Monday, July 3, 2017

Reflections on Puerto Rico


February 25th - March 5th, 2016 Todd and I spent exploring Puerto Rico.

It was a cultural experience much like visiting another country, but we could use American money.  It was a fast-moving trip because we wanted to see as much as we could.  Our goal was to see the sights AND learn about the culture.  We wanted to delve deep to get an idea what life must be like for the locals.  Before the trip we met with a Puerto Rican living in Big Lake, MN!  Todd works with him.  He gave us some great advice of places to go and things to see.  We had some neat conversations with our hosts and people we met along the way too.  Todd and I both learned a lot.

After a 4.5 hour flight, we arrived in 90 degree San Juan.  We were picked up by a shuttle and brought to the car rental place.  It took two hours to get our car.  We soon learned that everything takes longer in Puerto Rico.  After that, we tried to allow plenty of time for everything and often found ourselves waiting, waiting, waiting.

We ate supper that first night at 8:00 pm at a small sidewalk cafe.  We had a traditional Puerto Rican dish:  Mofongo (mashed plantains with a garlic chicken sauce).  It was a great evening of people-watching!  It was not a great evening of sleeping, though.  Our room had no air flow and was extremely humid and stuffy.  We both felt panicky at times because we were so warm!  The showers were no help because our hosts used an in-line water heater, so you could not adjust the heat.  Hot water coming out of a hot shower into a hot bathroom before going into a hot bedroom made for one hot night!  If we ever go back to Puerto Rico, we'll be staying in places with air conditioning!  
We sat under those red umbrellas for our 8:00 supper.
We found Old San Juan to be made for tourists!  There were shops and restaurants everywhere.  The tourists and locals alike were quite dressed up with dresses, skirts, jewelry and fancy nails for the ladies and button-up shirts, khaki pants, and dapper hats for the gents.  There were policemen everywhere, but we learned that they were around to keep things safe, not because things are dangerous or crime-filled.  Even so, we found lots of bars on windows and doors, like at El Hamburguer pictured below.  In Old San Juan we saw colorful buildings and cars parked so close you could hardly squeeze a dime between them.  We parked our rental car along a street near the ferry docks.  A local man looking for a tip helped us find a parking spot.  He had "reserved" it just for us...using saw horses and cones.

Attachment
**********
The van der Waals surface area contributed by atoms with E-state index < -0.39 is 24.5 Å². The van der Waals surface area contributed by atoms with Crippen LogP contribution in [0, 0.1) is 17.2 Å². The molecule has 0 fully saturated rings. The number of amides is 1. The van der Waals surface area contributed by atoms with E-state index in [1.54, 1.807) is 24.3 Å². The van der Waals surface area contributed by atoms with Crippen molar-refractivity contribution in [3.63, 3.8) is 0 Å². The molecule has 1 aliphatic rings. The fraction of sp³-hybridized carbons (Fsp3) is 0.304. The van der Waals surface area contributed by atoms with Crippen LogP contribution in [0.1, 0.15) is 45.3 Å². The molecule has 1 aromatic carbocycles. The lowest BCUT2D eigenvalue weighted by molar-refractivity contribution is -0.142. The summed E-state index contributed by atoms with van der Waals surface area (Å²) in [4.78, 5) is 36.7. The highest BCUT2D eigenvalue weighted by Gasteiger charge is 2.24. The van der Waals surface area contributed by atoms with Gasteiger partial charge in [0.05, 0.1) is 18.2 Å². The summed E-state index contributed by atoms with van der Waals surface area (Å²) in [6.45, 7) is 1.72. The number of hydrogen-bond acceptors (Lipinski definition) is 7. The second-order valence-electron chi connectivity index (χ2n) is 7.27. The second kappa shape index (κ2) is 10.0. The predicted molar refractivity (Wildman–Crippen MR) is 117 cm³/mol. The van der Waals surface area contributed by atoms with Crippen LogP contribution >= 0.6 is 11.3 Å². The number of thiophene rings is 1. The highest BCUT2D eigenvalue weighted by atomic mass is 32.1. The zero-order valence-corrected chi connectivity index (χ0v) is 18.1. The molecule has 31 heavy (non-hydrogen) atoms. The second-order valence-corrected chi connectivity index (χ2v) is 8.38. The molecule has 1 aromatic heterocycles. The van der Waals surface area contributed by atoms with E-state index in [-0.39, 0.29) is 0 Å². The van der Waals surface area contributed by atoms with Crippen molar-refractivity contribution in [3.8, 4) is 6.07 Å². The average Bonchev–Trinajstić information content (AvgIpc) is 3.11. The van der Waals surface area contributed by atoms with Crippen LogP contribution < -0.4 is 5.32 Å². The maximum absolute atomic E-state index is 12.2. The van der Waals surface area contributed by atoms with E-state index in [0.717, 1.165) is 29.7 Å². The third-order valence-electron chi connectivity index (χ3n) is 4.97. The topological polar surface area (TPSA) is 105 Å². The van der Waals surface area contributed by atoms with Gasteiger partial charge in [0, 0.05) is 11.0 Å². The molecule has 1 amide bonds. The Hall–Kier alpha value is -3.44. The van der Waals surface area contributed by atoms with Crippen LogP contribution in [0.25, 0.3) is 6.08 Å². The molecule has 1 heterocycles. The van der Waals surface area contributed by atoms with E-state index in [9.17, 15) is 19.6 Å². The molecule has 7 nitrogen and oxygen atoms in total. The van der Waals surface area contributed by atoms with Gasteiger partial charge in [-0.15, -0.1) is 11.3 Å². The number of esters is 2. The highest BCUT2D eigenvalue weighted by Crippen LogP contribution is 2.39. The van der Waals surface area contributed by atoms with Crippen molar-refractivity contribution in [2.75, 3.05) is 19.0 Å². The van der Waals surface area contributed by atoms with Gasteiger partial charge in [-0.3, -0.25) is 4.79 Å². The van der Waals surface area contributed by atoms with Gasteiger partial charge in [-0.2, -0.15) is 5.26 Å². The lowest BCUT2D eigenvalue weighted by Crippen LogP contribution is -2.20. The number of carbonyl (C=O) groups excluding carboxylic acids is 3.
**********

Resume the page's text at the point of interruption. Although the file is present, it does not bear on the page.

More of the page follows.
We learned from our host in Old San Juan that Puerto Rico is 75 million dollars in debt and has an extremely high unemployment rate.  We also had an interesting conversation about the Zika Virus.  We were concerned about being bit by mosquitos with the virus.  Our host felt that anywhere a person goes there is risk.  His example was none other than how one can catch Lymes Disease from ticks in Minnesota!  We were still very careful about wearing long sleeves and long pants as much as possible to protect ourselves from mosquitos.    
El Hamburguer

colorful buildings and lots of tightly-parked cars
Another impressive thing about Old San Juan is that it sits right along the ocean.  There are two forts (El Morro and San Cristobal) with a long wall between them.  Our bed and breakfast was across from San Cristobal and we walked to El Morro to explore one day.  People flew kites beside El Morro and children ran around the fort playing pirates and shooting pretend cannons!
El Morro Fort

San Cristobal Fort (across from our lodging)
We took the ferry to nearby Catano one day to visit the Bacardi Rum Distillery Complex.  My favorite part of the experience was watching this sweet local gal enthusiastically talking (in Spanish) to her grandfather on the ferry ride.  It was adorable.  Todd's favorite part of the experience was learning the perfect way to make Rum and Coke.
Puerto Rican cutie pie
Todd with the perfect Rum & Coke
We wanted to experience church in Puerto Rico, so we found an English-speaking service in Guaynabo, just south of Old San Juan.  We met some friendly people who loved to talk about their island and about God being at work right there in that neighborhood.  We enjoyed experiencing everything in both English and Spanish.  We also enjoyed watching the free-roaming chickens outside of church.  Throughout Puerto Rico we saw plenty of free-roaming chickens, dogs, and cats.  On the island of Vieques there were even free-roaming horses!